Certainly, the Mets have more pressing matters at the moment than deciding whether to issue a $16.7MM qualifying offer to second baseman Neil Walker. Keeping pace in the Wild Card race takes priority over keeping Walker in town for 2017.
That being said, the team doesn’t have much time until it’ll make a tough call on Walker, who’ll qualify for free agency just after turning 31. The QO was all but a given before Walker’s recent back surgery — he provided New York with 458 plate appearances of .282/.347/.476 production and 23 home runs before going down — but that procedure throws some uncertainty into the matter.
Let’s look at the scary side first. Walker’s back surgery addressed a herniated disk that was causing numbness in his toes and carried a risk of worsening problems. Any back issues are obviously concerning for a big league player of any kind, especially when teams haven’t had a chance to see how the player looks upon his return.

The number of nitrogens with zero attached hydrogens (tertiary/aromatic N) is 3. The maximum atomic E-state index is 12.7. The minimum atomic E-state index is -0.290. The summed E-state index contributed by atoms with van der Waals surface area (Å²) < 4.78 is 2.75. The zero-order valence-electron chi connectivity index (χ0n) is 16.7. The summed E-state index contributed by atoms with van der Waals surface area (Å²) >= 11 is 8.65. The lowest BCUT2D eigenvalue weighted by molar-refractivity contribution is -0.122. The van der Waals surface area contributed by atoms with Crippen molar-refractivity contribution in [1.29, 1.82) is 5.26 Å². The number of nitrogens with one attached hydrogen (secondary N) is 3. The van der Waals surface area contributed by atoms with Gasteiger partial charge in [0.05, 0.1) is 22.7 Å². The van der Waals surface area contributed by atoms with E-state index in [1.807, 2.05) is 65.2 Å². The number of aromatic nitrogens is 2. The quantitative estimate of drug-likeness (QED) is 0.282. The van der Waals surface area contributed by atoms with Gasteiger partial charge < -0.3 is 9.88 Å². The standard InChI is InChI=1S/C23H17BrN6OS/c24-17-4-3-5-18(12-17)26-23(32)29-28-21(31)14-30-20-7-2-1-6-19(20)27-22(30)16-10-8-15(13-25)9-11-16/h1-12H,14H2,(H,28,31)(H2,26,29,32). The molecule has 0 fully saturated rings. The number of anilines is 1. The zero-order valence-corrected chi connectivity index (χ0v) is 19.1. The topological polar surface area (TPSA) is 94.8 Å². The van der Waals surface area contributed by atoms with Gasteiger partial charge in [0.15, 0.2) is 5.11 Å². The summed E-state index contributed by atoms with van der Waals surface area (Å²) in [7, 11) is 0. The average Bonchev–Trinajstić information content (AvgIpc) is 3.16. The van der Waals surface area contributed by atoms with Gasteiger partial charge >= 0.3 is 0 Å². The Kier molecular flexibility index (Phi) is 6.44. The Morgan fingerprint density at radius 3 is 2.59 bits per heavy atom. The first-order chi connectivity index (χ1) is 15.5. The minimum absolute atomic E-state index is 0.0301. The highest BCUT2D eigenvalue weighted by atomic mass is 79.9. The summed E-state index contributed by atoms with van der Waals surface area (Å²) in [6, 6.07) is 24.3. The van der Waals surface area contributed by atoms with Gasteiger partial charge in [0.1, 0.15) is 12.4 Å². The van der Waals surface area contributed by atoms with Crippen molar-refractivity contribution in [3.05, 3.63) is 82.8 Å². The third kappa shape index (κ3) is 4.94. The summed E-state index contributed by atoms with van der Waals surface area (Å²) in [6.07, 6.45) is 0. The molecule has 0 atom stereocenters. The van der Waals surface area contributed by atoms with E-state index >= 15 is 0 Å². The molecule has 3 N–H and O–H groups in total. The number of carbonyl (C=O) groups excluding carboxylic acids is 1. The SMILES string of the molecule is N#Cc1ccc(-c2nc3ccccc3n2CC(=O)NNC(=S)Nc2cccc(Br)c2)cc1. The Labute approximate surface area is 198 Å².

On the other hand, Walker says he’s already progressing nicely and is pain-free for the first time in quite a while. It’ll be three months until he can participate in baseball activities, but that’s plenty of time to allow him to prepare for a full Spring Training. Indeed, he seemingly suggests that it should be viewed as a net positive, as he’ll no longer be saddled by the pain. Plus, it’s hard to ignore Walker’s straight seasons of above-average offensive production from an up-the-middle position — one that he fielded at an average (per DRS) to above-average (per UZR) level in 2016 despite posting below-average metrics in prior years.
Certainly, the Mets are privy to much more detailed information about Walker’s health than we are. But the question seems to boil down to one of financial risk versus the evident upside, which could come in one of two ways. If Walker declines the QO, then the Mets would stand to recoup draft compensation if he signs elsewhere. And if he accepts, but returns to health, he could well represent an appealing investment — even at that high rate — on just a single season commitment. That’s all the more true given that New York would arguably we well-served to retain an additional veteran infielder given the ongoing back and neck-related questions surrounding David Wright and the still-undetermined tender status of first baseman Lucas Duda (who just returned in part-time duty from his own back troubles).
While Sandy Alderson and co. bat things around, let’s see where the MLBTR readership stands (link for app users):